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All About Swiss Chard

Chard is a close relative of beets. It is often grown as a summer substitute for spinach because of its tolerance for warm temperatures.
It also withstands cool temperatures and can be grown from early spring right up to frost.
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CAN I GROW SWISS CHARD?


Swiss chard prefers rich, well-drained soil in full sun or light shade. In the North, sow from early spring to midsummer for a fall crop; in the South sow in fall to spring. Sow the seeds 1/2 inch deep in rows spaced 18 inches apart. Thin seedlings to 12 inches apart when they are large enough to handle.
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INSECTS & DISEASES

Plants are rarely bothered by pests and diseases and grow easily.

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HARVEST TIPS


Use thinnings as salad greens. Harvest outer leaves as needed, when they are more than 6 inches long. Cut the leaves about 1 inch from the ground.  Harvest continually to keep the plants productive.

Hint:
Before the first hard freeze in fall, dig up the plants with the roots still attached, and with some soil covering the roots. If you store the plants where it is cool and moist you can keep harvesting from them during the winter.

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RECIPES & STORAGE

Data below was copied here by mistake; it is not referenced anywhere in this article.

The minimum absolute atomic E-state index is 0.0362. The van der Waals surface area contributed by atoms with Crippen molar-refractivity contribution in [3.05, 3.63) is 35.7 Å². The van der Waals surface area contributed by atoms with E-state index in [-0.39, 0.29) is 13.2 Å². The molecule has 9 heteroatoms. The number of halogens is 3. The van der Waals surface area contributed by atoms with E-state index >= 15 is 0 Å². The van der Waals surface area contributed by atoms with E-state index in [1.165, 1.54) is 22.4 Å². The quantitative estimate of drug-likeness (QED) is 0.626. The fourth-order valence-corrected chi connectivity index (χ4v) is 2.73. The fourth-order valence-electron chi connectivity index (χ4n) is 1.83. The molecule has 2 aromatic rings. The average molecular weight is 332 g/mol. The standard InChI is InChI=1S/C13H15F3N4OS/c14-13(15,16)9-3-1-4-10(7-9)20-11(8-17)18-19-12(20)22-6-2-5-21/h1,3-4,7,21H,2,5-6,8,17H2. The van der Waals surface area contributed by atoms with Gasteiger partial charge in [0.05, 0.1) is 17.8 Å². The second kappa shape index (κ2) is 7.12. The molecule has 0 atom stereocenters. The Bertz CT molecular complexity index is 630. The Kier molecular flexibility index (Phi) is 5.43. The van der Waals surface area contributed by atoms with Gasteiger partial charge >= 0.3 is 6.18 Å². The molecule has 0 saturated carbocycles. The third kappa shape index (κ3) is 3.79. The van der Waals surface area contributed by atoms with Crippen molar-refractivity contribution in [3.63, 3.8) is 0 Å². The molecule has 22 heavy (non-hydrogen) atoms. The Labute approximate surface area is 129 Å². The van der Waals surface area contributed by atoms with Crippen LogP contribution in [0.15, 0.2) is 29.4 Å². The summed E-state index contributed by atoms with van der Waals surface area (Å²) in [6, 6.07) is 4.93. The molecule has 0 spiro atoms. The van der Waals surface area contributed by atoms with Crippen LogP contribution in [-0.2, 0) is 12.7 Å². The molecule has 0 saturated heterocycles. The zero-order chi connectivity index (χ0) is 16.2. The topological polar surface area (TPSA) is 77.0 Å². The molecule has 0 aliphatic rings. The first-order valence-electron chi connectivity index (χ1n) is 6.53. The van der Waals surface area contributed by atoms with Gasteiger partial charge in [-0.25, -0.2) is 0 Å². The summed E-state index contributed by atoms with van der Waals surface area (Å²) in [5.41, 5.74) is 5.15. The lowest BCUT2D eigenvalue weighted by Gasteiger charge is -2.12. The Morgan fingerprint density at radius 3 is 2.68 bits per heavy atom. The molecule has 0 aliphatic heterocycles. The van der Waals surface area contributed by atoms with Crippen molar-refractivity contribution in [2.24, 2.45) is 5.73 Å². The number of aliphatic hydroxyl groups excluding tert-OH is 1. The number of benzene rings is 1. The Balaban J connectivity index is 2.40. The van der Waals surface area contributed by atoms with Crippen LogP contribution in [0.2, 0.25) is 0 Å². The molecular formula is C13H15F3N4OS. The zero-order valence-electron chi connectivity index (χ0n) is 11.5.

Use as a green, either cooked or raw. Use the leafstalks with the leaves, or cook the stalks separately like asparagus.
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See all our swiss chard

Read the next Article: Asparagus

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Gardening Tip of the Day

  • "You started seeds early, tenderly cared for the seedlings, set them out into the garden, feverishly nurtured them, and now that the bounty of the harvest is beginning…you’re going on vacation! Don’t fret, share the bounty!
    Ask neighbors to harvest and enjoy your produce while you are away and to pull any weeds they might see. Everyone loves fresh fruits and vegetables and this is a great way to keep the garden fresh, clean and producing. It is also a great way to be a good neighbor. Leaving the garden untended for a prolonged period reduces production and is an open invitation to pests and disease."